Mitigating inheritance tax through use of a SSAS – case study
7 November 2019
Stephen McPhillips, technical sales director, Dentons Pension Management uses a case study to spotlight how using a SSAS in pension planning can help to mitigate inheritance tax.
This article was first published in the November 2019 issue of Professional Paraplanner.
Jo and Brian have been running their IT consultancy limited company business very successfully for many years. As their business grew year by year, they employed more staff and it eventually became necessary to look for an alternative to the extension they had built onto their home. Until now, the purpose built extension had been of sufficient size to accommodate their business.
Locating a modern office building on a business park close-by was relatively easy for Jo and Brian because they had been monitoring the property market for some time. For them, the more difficult task was deciding how to fund the purchase of the office. To date, their IT business had been profitable and cash-generative and their operating overheads were relatively low. In turn, this had enabled Jo and Brian to enjoy the fruits of their labours by extracting profits from the business in the form of substantial annual dividends. The success of the business had also meant that the company had substantial cash reserves. It could have purchased the new office building outright (at a cost of £285,000), had Jo and Brian wanted to do so.
However, Jo and Brian were becoming more and more conscious that their continued success was creating a potential Inheritance Tax (IHT) problem. With a couple of teenage children to think about, they sought advice from both Phil, their Accountant, and Marie, their financial planner. Jo and Brian had experienced Phil and Marie working collaboratively on their behalf in the past and found it to be very effective.
Working hand in hand, Phil and Marie discussed various options for the office purchase; company purchase, personal purchase by Jo and Brian or purchase through a self invested pension scheme (SIPP). Jo and Brian gained an understanding of the pros and cons of each approach.
Uppermost in their minds was the fact that their teenage children were likely to join the business in the near future and they really liked the idea of being able to pass the property down a generation with no IHT implications.
Another key consideration for all concerned was the extraction of cash from the business. Jo and Brian had realised that once paid into their personal bank accounts, the dividends became part of their personal wealth for IHT calculation purposes and they had already amassed enough wealth each to breach the nil rate band threshold. The idea of accumulating additional wealth outside of their Estate through a registered pension scheme was very attractive to them, particularly considering that member and employer contributions were very tax efficient in themselves. Jo and Brian accepted that they hadn’t funded their executive pension plan (EPP) scheme as much as they could have in the past (between them, they had accumulated funds of £100,000 in the EPP). They also accepted that the scope for member contributions was limited because of their focus on dividends to keep their salaries low as part of wider tax planning in place.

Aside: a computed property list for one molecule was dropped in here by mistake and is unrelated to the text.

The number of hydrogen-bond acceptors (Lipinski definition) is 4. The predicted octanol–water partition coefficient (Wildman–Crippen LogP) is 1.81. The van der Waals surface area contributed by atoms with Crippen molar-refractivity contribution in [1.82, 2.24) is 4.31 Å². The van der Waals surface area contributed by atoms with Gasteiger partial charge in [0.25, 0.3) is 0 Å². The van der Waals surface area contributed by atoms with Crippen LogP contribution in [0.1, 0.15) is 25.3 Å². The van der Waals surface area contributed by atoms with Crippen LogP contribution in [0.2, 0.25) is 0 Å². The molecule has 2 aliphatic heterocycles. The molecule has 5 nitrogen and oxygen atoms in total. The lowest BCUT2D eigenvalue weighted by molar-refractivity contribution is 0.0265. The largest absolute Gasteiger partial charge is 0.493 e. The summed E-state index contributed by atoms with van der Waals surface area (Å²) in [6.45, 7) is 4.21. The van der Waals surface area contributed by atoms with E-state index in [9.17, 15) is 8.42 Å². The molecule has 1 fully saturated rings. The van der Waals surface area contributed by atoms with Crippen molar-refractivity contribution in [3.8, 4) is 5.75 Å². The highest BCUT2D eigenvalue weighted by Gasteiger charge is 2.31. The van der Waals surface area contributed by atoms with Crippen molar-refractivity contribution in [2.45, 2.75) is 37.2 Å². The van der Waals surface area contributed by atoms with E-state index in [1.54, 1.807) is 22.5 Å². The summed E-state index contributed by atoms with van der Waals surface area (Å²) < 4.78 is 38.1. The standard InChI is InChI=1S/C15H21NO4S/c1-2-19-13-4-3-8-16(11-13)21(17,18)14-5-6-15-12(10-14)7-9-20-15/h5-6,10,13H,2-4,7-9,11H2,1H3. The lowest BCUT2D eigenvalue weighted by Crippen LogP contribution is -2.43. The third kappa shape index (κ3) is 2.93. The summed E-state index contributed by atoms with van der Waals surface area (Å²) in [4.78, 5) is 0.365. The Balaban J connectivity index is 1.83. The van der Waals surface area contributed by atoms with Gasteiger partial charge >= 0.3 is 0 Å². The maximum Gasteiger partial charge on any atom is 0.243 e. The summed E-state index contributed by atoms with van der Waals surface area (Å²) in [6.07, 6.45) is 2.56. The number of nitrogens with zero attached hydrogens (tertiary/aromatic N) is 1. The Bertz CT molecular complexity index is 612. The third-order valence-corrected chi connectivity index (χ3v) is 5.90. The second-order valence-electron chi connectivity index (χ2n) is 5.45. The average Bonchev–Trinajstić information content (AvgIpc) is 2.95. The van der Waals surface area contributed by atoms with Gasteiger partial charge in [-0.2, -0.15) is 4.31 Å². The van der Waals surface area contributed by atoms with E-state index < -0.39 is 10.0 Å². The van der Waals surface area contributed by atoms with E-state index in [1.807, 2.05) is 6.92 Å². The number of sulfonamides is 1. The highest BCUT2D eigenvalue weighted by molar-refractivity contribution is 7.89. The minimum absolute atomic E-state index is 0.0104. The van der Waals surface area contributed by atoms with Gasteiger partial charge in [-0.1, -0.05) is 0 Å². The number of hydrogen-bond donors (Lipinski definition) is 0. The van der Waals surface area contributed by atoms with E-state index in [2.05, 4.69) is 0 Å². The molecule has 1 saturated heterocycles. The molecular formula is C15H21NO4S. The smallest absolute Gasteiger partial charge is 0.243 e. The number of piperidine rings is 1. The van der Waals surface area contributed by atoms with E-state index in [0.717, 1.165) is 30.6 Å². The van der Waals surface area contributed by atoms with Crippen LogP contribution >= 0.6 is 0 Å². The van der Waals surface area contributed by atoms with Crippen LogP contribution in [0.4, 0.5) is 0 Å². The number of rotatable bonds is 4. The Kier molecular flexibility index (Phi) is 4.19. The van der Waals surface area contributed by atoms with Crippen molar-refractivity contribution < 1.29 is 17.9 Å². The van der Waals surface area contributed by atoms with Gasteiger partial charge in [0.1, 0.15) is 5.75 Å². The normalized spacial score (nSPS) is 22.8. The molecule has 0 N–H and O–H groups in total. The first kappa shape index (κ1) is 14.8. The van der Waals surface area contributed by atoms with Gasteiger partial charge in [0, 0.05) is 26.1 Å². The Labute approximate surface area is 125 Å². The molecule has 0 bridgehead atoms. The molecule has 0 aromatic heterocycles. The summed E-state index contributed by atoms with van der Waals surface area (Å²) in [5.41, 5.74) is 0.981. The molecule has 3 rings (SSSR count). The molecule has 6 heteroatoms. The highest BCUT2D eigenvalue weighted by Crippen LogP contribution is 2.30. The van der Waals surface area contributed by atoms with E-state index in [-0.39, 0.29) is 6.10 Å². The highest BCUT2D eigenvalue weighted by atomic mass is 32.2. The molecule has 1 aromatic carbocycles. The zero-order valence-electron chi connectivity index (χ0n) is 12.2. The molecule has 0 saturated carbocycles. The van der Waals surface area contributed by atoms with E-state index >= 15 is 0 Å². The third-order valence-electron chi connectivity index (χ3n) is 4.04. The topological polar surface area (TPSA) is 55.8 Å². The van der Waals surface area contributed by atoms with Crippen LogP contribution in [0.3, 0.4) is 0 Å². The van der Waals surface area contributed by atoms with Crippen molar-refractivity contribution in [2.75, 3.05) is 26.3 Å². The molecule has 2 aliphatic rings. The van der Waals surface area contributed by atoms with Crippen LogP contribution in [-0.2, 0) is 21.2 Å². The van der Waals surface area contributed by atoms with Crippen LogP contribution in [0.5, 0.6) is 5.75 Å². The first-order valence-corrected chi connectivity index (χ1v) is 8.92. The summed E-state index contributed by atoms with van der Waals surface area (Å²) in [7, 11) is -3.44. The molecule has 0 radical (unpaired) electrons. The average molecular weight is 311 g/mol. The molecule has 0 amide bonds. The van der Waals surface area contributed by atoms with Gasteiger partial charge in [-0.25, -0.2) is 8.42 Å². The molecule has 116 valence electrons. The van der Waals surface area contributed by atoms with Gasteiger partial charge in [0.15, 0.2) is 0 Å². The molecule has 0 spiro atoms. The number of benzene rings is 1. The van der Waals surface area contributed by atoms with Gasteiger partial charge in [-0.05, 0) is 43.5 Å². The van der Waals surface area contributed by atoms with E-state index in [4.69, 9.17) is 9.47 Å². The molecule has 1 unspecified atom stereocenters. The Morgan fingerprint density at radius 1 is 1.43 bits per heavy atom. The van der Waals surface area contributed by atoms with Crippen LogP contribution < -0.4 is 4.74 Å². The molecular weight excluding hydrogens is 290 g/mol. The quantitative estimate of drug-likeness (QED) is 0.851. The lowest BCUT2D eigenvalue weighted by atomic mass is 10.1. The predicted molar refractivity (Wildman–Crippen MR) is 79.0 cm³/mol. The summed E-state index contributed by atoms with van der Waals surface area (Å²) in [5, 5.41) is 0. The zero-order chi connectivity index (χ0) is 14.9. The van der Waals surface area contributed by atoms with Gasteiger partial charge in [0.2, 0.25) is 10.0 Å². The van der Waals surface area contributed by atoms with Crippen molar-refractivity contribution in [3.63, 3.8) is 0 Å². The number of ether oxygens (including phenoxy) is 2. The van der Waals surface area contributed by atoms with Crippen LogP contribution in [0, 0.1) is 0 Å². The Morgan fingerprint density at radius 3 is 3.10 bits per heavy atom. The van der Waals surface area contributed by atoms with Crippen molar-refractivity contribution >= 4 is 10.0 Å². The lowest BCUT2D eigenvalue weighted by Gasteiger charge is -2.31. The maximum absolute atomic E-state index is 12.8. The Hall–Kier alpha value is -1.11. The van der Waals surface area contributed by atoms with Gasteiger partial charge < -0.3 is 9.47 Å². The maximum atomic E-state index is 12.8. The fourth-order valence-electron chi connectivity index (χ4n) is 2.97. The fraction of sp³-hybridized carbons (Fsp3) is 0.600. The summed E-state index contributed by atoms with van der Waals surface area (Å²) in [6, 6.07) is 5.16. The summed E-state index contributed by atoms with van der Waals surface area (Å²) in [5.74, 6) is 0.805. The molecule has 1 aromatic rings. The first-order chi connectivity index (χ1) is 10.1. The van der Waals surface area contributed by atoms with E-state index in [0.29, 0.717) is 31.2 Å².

Using a SSAS
Having weighed-up all factors, and having taken Marie’s financial planning advice, Jo and Brian agreed to convert their EPP scheme into a small self administered scheme (SSAS). Marie had explained that such a mechanism simply widened-out the investment powers available to the trustees and enabled the direct purchase of commercial property. Marie also explained that this had the added advantage of avoiding the need for a new SSAS to be registered, which in turn speeded-up the property purchase process.
With the conversion of the EPP to SSAS having taken place, Jo and Brian arranged for their limited company to make an employer contribution of £220,000 into it (using some unused Annual Allowance through Carry Forward). They were pleased to be reminded that this contribution would be treated as a business expense through the company’s Profit and Loss Account (P&L) and substantially reduce its Corporation Tax liability, without it adding to their personal wealth.
As trustees of the SSAS, Jo and Brian purchased the office building with the cash held within the trustee bank account. The property was then immediately leased to their limited company at a RICS Registered Valuer’s confirmed annual rent of £21,375, representing a 7.5% annual yield.
Jo and Brian noted a number of benefits from this. Firstly, the rent was being received tax free into the SSAS to grow for their retirements. Secondly, it was a further business expense through their company’s P&L. Thirdly, and very importantly for them, the £21,375 was not inflating the value of their personal wealth as it would have done if they had personally bought the property and leased it to their business. They calculated that the additional IHT liability on their estates would have been £8,550 (40% of £21,375) for each year they held the property personally.
For Jo and Brian, the real icing on the cake was the fact that the property was growing in value, free of Income Tax, Capital Gains Tax and IHT and that, through the SSAS, it could be cascaded down through the generations free of IHT. Marie pointed out that at a value of £285,000, had this property sat within their Estates, it would have created an additional IHT liability of £114,000.